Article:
When Javier Vazquez signed with the Florida Marlins there was hope that the National League East would once again be a safe haven for his right arm. After posting a 2.77 FIP and an identical 2.77 xFIP as a member of the Atlanta Braves in 2009, Vazquez failed in his second tour of duty with the New York Yankees. His struggles in New York were well documented (5.56 FIP/4.69 xFIP) and even more concerning than the results was a steep drop in velocity. Vazquez never threw much harder than the low-90s to begin with, but was struggling to top out in the high-80s in 2010.
Despite the loss of velocity, a move back to the National League seemed like a wise choice for Vazquez. But whatever plagued him in the Bronx has followed him to South Beach. Coming into his Monday night start against the Philadelphia Phillies, Vazquez had a 5.61 FIP with an xFIP above 6.0. He had more walks (21) than strikeouts (16), and allowed 35 hits in 31 innings despite a .290 BABIP.
The velocity that he left in Atlanta has yet to resurface and one must wonder if it ever will. Vazquez went in to his last start averaging 88.2 MPH on his fastball. He struggled to average that much against the Phillies.
On Monday, Vazquez failed to complete five innings for the second time in seven starts. He allowed five runs on nine hits. Not only did he fail to register a strikeout, but did not generate one single swing and miss on 75 pitches. Once upon a time, Vazquez had one of the better strikeout rates in the game. After last night, his 2011 K/9 is barely above 4.0.
Coinciding with Vazquez’s drop in velocity and punchouts is an increase in flyballs and overall contact rate. For most of his career, he has been a neutral pitcher. This year, however, he has allowed over 50% flyballs. Hitters have whiffed on less than 5% of his pitches while making contact nearly 90% of the time.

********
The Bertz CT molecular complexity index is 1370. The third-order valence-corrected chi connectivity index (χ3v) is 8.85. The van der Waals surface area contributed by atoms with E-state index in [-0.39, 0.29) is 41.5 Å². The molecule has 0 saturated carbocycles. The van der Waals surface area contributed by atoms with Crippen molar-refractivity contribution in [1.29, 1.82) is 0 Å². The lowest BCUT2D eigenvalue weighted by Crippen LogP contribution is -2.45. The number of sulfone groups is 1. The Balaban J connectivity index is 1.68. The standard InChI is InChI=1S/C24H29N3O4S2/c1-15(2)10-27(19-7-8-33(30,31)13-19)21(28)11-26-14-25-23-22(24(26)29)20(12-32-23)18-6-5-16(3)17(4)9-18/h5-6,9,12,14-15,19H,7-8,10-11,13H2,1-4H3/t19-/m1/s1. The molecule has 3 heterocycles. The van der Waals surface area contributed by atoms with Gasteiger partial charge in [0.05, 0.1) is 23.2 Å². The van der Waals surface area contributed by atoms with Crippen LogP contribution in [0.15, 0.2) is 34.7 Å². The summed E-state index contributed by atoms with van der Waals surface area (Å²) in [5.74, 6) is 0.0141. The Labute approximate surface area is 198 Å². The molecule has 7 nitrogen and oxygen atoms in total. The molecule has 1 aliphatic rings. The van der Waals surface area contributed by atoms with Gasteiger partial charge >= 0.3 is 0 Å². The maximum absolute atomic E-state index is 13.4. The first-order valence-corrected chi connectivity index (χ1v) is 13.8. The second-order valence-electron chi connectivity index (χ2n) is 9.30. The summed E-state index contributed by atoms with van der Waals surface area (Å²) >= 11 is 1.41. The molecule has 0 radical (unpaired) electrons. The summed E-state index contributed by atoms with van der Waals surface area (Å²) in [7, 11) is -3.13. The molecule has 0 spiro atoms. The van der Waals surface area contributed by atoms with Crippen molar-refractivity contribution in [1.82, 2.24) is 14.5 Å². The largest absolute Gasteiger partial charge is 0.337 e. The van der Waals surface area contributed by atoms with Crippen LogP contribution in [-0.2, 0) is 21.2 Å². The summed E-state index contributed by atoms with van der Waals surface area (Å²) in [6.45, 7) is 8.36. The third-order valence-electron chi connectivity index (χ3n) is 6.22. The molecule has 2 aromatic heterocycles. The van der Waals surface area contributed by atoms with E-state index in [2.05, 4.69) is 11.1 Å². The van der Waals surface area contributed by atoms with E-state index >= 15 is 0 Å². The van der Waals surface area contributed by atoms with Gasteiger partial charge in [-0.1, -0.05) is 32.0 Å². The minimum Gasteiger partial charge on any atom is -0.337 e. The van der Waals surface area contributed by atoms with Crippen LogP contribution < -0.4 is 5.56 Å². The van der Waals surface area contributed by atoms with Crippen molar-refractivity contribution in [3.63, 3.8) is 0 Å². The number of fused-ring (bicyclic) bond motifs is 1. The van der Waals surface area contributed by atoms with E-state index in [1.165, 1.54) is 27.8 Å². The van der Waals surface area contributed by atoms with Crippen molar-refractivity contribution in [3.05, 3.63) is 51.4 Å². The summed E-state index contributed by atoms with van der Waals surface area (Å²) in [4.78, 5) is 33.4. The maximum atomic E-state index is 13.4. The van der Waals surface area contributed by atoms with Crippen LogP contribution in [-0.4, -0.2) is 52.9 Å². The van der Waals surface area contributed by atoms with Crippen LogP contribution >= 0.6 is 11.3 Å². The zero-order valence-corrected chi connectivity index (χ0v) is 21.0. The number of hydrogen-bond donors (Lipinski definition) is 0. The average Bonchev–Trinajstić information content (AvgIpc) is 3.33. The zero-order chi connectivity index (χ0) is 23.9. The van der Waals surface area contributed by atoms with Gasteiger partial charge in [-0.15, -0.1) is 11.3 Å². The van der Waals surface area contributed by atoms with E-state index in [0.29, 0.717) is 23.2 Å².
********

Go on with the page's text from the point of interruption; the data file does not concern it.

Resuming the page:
Although it’s early May, it’s not too soon to wonder how much longer the Marlins will continue the Vazquez experiment. For a team with a $57 million payroll (Cots Contracts), it will not be easy to swallow the $7 million salary of Vazquez. On the other hand, for a surprise contender in the NL East, potentially throwing away every fifth game is also bad for business.
In a rotation with four above-average starters, Vazquez sticks out like a sore thumb. Unfortunately for the Marlins, there is no clear-cut alternative. Their top pitching prospect, Chad James, is pitching in A-Ball and their second best, Brad Hand, is not exactly lighting up Double-A (5.22 FIP). Their best option appears to be 28-year-old Jay Buente, who just recently converted from reliever to starter at the Triple-A level. Void of any real candidates to step in and make an impact, it appears as if the fish will be forced to sink or swim with Vazquez for the time being.